When we return, Michele greets us with a complimentary dish of ice cream. In the past, waiters have brought desserts to the kids saying that it was a reward for their good behavior. We took it at face value, but also felt that it meant “Come back again with the kids.” Lucas who moments before, had told us he was full, looks at me with a shrug and well - goes at his ice cream with the same attention he gave his pasta. As he is truly enjoying his dessert, I manage to only negotiate a taste or two from his bowl. I sit back, finish my wine and wonder at my terrific evening with my young date.
Finally, he looks at me and announces he can eat no more as he has consumed beverage, bread, salad, pasta and dessert. I think we’re done here and we ask Michele for the check. Lucas helps me look over and pay the check and we head out with a final farewell from Michele and Debora. Back out on Division St., we start our stroll home sated, happy and relaxed.
Epilogue: The secret to our successful evening at a nice restaurant with children is a combination of the restaurant and family practices. Our children are not the shy retiring sort and give us a run for our money at home but manage to put on their public face when we are out. In addition they have gone out to restaurants since they were very young and know what’s expected. Couple that with a fun welcoming atmosphere at Chiantis and the kids are happy to rise to the occasion. They feel a warm welcome at Chiantis and are treated with respect as valued customers and not just as appendages of us. The message comes across as “This is a nice restaurant and we know you will behave , but go ahead be yourself, make a little noise, enjoy.” Although it is certainly fun to dine out only with adults, we are also grateful that we can enjoy an elegant evening out with the kids.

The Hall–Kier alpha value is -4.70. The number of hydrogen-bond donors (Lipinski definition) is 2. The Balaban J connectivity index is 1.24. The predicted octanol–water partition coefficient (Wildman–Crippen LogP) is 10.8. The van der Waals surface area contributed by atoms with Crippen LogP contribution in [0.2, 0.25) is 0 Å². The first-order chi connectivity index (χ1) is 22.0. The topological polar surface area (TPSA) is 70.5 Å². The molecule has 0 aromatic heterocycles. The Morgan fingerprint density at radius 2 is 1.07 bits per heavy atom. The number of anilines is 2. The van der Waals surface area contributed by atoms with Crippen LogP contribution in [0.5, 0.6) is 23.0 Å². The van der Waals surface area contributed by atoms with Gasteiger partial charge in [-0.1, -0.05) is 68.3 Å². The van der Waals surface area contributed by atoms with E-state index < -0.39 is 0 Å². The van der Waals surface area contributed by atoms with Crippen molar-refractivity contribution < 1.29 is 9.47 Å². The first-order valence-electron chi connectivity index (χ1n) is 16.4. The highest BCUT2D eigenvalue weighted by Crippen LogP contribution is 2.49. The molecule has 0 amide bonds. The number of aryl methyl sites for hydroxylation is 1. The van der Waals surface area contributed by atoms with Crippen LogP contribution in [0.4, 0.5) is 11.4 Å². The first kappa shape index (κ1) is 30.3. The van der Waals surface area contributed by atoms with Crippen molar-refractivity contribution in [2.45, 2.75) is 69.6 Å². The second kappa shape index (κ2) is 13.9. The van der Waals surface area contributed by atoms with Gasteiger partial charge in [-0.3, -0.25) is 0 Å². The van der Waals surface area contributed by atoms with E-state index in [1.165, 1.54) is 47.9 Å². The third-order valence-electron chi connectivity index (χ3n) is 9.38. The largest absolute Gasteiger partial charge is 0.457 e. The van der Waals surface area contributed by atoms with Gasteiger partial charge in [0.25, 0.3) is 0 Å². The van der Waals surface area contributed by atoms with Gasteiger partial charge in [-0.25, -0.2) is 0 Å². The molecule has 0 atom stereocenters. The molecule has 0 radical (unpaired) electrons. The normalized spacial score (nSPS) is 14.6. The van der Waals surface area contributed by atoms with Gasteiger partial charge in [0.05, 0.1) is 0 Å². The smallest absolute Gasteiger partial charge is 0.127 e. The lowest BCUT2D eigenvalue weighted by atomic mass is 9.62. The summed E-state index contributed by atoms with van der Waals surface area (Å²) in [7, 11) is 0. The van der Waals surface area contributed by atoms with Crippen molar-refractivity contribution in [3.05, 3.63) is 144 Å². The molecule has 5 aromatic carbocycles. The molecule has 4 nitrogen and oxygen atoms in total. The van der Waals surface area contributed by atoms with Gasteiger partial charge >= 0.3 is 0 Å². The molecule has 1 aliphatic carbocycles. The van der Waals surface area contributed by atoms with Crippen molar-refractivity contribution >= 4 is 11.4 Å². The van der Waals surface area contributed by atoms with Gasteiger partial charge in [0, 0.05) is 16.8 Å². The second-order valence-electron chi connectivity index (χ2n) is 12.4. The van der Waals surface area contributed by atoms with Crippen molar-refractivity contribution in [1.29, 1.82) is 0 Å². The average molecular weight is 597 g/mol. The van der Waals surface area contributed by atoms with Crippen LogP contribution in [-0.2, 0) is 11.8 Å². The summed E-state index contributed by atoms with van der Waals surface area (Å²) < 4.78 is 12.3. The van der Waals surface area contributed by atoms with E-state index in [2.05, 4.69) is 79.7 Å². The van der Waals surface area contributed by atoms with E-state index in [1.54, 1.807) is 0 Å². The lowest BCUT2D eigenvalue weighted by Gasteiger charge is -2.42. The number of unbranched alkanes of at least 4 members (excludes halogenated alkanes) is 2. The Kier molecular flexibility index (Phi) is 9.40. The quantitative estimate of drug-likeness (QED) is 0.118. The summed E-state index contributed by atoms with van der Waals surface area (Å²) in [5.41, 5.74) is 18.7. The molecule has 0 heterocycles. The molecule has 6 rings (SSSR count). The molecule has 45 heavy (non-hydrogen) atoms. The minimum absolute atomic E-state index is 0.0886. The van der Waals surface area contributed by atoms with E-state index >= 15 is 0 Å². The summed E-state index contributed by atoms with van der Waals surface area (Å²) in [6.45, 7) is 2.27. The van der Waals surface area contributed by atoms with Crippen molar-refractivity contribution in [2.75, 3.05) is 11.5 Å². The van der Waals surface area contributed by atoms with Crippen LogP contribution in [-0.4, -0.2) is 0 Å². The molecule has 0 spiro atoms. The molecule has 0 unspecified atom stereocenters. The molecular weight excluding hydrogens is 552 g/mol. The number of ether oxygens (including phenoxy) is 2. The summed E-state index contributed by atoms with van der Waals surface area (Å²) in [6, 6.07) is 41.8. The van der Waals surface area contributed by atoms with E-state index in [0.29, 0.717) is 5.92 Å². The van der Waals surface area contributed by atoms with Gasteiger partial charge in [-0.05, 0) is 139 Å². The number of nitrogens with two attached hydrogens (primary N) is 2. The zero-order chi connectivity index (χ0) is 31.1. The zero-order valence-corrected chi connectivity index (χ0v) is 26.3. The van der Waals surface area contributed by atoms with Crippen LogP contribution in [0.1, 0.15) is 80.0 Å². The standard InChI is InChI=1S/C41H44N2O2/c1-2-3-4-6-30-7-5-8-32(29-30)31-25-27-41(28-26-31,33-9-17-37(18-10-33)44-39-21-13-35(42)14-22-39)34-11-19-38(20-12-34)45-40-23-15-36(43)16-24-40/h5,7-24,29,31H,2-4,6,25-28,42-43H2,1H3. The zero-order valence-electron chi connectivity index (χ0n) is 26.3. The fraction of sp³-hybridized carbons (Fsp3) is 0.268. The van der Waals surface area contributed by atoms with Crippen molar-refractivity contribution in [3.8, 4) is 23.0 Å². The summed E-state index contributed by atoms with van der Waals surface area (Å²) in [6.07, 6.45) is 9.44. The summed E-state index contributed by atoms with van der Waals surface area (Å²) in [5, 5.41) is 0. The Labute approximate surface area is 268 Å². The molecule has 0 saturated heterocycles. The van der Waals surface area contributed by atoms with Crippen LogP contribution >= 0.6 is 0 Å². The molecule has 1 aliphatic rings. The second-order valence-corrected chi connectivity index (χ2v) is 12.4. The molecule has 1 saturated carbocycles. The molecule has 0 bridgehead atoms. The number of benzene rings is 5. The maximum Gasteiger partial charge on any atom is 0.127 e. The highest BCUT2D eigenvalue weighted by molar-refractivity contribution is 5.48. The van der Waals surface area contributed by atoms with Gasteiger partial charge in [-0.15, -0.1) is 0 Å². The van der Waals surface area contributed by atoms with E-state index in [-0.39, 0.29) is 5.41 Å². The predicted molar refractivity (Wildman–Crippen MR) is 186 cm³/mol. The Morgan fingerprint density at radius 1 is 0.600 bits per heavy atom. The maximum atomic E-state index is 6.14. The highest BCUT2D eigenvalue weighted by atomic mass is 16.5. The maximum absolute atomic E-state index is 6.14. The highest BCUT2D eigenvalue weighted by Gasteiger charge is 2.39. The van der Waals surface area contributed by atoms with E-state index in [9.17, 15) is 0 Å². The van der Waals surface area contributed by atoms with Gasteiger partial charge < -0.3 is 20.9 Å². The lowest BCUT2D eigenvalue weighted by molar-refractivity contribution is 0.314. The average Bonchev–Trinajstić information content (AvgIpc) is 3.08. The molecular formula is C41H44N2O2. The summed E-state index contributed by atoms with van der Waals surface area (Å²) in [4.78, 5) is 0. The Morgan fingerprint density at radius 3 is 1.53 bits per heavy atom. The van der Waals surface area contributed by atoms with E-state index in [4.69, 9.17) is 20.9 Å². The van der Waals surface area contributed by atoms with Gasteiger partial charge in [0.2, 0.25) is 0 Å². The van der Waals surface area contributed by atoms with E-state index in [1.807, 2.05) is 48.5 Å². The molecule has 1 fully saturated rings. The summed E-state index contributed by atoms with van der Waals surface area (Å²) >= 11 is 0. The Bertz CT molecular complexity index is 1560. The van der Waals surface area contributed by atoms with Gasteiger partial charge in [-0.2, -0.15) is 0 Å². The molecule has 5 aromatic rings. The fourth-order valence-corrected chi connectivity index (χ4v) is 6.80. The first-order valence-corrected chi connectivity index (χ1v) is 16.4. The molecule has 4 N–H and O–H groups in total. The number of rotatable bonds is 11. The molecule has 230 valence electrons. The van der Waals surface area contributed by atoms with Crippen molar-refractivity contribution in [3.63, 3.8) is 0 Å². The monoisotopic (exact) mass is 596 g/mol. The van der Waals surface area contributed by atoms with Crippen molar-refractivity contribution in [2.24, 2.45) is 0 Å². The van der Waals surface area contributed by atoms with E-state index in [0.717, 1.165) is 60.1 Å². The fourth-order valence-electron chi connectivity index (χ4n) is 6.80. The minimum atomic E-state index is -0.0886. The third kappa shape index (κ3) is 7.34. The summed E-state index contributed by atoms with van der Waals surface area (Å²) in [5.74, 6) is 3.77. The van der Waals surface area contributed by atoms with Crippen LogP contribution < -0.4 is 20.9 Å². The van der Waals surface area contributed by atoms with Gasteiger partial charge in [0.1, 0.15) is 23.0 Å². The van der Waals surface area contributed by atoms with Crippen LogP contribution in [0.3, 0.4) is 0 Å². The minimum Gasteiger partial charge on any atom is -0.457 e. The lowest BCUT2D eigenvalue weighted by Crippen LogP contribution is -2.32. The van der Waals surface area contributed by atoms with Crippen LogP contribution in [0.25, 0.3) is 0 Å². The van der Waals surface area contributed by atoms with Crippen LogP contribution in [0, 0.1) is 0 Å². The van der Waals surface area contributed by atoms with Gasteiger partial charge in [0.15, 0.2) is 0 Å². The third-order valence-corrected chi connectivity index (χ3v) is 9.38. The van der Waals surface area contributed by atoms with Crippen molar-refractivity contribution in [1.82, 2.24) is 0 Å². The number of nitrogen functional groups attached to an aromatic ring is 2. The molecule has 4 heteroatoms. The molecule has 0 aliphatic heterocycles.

Don’t know where to start in transitioning your children out of a “Friendly’s” evening? Try Chiantis – believe me your children will know the difference and the boisterous atmosphere will make them feel at home. No kids menu but plenty of delicious kid friendly food that will prepare them to not always expect a kids menu but that everything on the menu is for them.
Diane Lachtrupp Martinez